--- description: Run a local linux command enabled: true runner_type: mistral-v2 entry_point: workflows/mistral-basic.yaml name: mistral-basic pack: examples parameters: cmd: required: true type: string timeout: type: integer default: 60
The following table list optional parameters that can be defined in the workflow action. In the example, these optional parameters are set to immutable. It is good practice to set them to immutable even if they are empty since these are Mistral specific parameters for the workflow author.
|workflow||If definition is a workbook containing many workflows, this specifies the main workflow to execute.|
|task||If the type of workflow is “reverse”, this specifies the task to invoke.|
|context||A dictionary containing additional workflow start up parameters.|
st2 action create /opt/stackstorm/packs/examples/actions/mistral-basic.yaml to create this workflow action. This will register the workflow as examples.mistral-basic in BWC. Then to execute the workflow, run
st2 run examples.mistral-basic cmd=date -a where
-a tells the command to return and not wait for the workflow to complete. If the workflow completed successfully, both the workflow examples.mistral-basic and the action core.local would have a succeeded status in the BWC action execution list. By default,
st2 execution list only returns top level executions. This means subtasks are not displayed.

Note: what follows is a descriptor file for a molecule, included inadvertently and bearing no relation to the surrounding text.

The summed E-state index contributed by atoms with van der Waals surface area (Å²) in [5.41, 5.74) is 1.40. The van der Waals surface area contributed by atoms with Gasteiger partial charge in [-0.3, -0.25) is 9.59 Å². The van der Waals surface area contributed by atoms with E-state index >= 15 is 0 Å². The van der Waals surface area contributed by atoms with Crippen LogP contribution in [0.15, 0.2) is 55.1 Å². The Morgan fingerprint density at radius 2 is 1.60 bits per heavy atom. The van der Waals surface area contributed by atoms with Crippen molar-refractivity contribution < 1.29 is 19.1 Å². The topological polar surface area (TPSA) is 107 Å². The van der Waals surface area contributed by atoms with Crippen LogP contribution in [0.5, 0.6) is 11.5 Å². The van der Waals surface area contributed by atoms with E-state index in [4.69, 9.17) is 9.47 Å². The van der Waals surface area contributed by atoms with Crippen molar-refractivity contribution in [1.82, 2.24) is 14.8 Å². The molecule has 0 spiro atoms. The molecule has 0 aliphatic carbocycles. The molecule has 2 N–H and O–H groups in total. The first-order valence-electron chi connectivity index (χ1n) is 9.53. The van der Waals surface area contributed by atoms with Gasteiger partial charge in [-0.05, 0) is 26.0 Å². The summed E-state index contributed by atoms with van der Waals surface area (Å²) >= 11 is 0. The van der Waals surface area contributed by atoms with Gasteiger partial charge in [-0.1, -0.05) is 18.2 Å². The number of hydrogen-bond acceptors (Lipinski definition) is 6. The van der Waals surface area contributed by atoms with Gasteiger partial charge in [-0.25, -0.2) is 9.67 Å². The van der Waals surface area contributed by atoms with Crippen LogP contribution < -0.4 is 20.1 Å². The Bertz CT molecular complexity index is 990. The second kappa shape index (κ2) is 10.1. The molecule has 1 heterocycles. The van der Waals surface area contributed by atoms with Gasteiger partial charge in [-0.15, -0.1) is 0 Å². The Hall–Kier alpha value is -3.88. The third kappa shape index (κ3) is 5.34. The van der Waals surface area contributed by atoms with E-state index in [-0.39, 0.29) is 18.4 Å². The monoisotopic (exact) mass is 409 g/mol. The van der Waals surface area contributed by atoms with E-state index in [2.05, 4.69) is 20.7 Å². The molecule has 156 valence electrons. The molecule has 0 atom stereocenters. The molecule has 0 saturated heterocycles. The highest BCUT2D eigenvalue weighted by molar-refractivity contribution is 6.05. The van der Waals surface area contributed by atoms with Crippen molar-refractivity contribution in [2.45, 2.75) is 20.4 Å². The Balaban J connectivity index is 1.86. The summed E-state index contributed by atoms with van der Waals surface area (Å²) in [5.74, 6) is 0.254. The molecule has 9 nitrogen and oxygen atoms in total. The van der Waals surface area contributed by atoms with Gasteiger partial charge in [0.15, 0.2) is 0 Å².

|54ee54c61e2e24152b769a47||examples .mistral- basic||stanley||succeeded||Wed, 25 Feb 2015 23:03:34 UTC||Wed, 25 Feb 2015 23:03:34 UTC|
To display subtasks, run
st2 execution get <execution-id> --show-tasks.
|54ee54c91e2e24152b769a49||core.local||stanley||succeeded||Wed, 25 Feb 2015 23:03:37 UTC||Wed, 25 Feb 2015 23:03:37 UTC|
The following is a simple extension of the previous workflow definition. In this example, we have a second task named task2. It might be natural to think that task2 will be executed after task1, i.e, in sequential order. However, when no tasks attributes like
on-error are defined, tasks are run in parallel. This is possible with mistral because it provides a join flow control which allows to synchronize multiple parallel workflow branches and aggregate their data.
version: '2.0' examples.mistral-basic-two-tasks-with-notifications: description: A basic workflow that runs two Linux commands (one in each task). type: direct output: stdout: <% $.stdout %> tasks: task1: action: core.local cmd="echo task1" publish: stdout: <% task(task1).result.stdout %> stderr: <% task(task1).result.stderr %> task2: action: core.local cmd="echo task2" publish: stdout: <% task(task2).result.stdout %> stderr: <% task(task2).result.stderr %>